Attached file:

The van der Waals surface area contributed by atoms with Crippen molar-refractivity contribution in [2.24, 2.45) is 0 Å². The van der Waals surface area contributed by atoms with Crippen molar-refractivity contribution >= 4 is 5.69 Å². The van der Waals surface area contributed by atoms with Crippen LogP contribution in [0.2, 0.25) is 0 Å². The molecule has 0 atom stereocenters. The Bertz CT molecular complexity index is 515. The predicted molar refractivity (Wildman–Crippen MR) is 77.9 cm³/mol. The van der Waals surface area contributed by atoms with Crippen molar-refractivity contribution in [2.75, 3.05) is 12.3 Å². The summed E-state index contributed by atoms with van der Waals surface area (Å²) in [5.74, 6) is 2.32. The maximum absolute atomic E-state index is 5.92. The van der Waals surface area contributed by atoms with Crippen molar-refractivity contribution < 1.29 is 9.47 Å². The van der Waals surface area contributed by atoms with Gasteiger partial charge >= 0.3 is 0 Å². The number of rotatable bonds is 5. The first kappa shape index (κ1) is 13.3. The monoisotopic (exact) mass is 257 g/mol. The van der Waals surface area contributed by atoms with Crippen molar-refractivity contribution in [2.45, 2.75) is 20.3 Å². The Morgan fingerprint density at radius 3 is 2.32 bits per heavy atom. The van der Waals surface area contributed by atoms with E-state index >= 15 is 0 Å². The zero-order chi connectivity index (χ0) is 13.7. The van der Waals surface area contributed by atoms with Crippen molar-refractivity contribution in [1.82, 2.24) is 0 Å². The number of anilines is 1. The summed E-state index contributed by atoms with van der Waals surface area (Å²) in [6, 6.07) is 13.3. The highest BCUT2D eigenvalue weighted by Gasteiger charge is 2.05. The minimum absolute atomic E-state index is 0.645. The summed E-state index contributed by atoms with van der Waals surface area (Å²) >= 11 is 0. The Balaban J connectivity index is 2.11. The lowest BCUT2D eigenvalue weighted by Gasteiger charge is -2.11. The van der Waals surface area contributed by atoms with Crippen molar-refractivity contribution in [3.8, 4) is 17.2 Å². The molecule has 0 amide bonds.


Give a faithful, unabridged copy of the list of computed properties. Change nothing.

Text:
The van der Waals surface area contributed by atoms with Crippen molar-refractivity contribution in [2.24, 2.45) is 0 Å². The van der Waals surface area contributed by atoms with Crippen molar-refractivity contribution >= 4 is 5.69 Å². The van der Waals surface area contributed by atoms with Crippen LogP contribution in [0.2, 0.25) is 0 Å². The molecule has 0 atom stereocenters. The Bertz CT molecular complexity index is 515. The predicted molar refractivity (Wildman–Crippen MR) is 77.9 cm³/mol. The van der Waals surface area contributed by atoms with Crippen molar-refractivity contribution in [2.75, 3.05) is 12.3 Å². The summed E-state index contributed by atoms with van der Waals surface area (Å²) in [5.74, 6) is 2.32. The maximum absolute atomic E-state index is 5.92. The van der Waals surface area contributed by atoms with Crippen molar-refractivity contribution < 1.29 is 9.47 Å². The van der Waals surface area contributed by atoms with Gasteiger partial charge >= 0.3 is 0 Å². The number of rotatable bonds is 5. The first kappa shape index (κ1) is 13.3. The monoisotopic (exact) mass is 257 g/mol. The van der Waals surface area contributed by atoms with Crippen molar-refractivity contribution in [2.45, 2.75) is 20.3 Å². The Morgan fingerprint density at radius 3 is 2.32 bits per heavy atom. The van der Waals surface area contributed by atoms with E-state index >= 15 is 0 Å². The zero-order chi connectivity index (χ0) is 13.7. The van der Waals surface area contributed by atoms with Crippen molar-refractivity contribution in [1.82, 2.24) is 0 Å². The number of anilines is 1. The summed E-state index contributed by atoms with van der Waals surface area (Å²) in [6, 6.07) is 13.3. The highest BCUT2D eigenvalue weighted by Gasteiger charge is 2.05. The minimum absolute atomic E-state index is 0.645. The summed E-state index contributed by atoms with van der Waals surface area (Å²) >= 11 is 0. The Balaban J connectivity index is 2.11. The lowest BCUT2D eigenvalue weighted by Gasteiger charge is -2.11. The van der Waals surface area contributed by atoms with Crippen molar-refractivity contribution in [3.8, 4) is 17.2 Å². The molecule has 0 amide bonds.